If absorption slows, rent growth will slow with it and vacancy declines will moderate. Developers will have to re-sharpen their pencils and lenders will most likely resort to more cautious underwriting. Add in the potential of higher interest rates that result from action by the Fed, and even the eternal optimists out there will start to hedge on their predictions.

If all that comes to pass, is it necessarily bad news? We think not. In fact, in many markets, a rebalancing of supply and demand would be welcome.

In Central Los Angeles, industrial vacancy could triple and the vacancy rate would still be under 7%.

For growing companies around the country who are hungry for good quality expansion space, there may be more than one building on the search list if demand became less intense. The “sticker shock” being felt by businesses that last signed a lease four or five years ago, will be mitigated, and owner-users may not have to pay as much of a premium to be the winning bidder.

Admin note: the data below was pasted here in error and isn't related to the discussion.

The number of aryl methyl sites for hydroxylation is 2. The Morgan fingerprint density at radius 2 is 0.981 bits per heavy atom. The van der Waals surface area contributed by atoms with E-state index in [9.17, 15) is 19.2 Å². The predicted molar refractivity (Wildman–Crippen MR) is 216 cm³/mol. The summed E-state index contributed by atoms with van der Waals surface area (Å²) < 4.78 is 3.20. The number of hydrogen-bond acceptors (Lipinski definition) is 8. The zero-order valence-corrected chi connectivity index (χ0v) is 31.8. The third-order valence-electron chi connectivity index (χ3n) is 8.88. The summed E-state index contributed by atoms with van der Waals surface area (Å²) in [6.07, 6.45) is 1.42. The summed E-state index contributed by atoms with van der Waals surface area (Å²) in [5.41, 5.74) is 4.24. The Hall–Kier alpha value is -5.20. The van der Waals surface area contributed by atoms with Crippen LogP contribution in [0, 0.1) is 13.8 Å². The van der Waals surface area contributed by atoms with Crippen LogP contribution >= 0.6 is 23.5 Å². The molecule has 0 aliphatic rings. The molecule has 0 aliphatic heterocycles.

Moderating occupancy costs would free up more capital for revenue-generating activities that will, in turn, boost GDP and employment growth. Like seismologists who prefer more frequent small earthquakes that reduce the chances of a big one, we would rather see smaller, more frequent market corrections that reduce the chances of another catastrophic economic event like the one we all experienced in 2008.

Looking Forward

real estate predictions

One interesting point, commercial real estate metrics reflect decisions that were based on conditions six months to as many as three years ago.

If you put that in perspective, it’s important to project the potential impact that current events and economic conditions will have on real estate metrics six months to three years hence.

With things changing as fast as they are, it’s a good idea to track changes in your local market and update your facilities plan accordingly.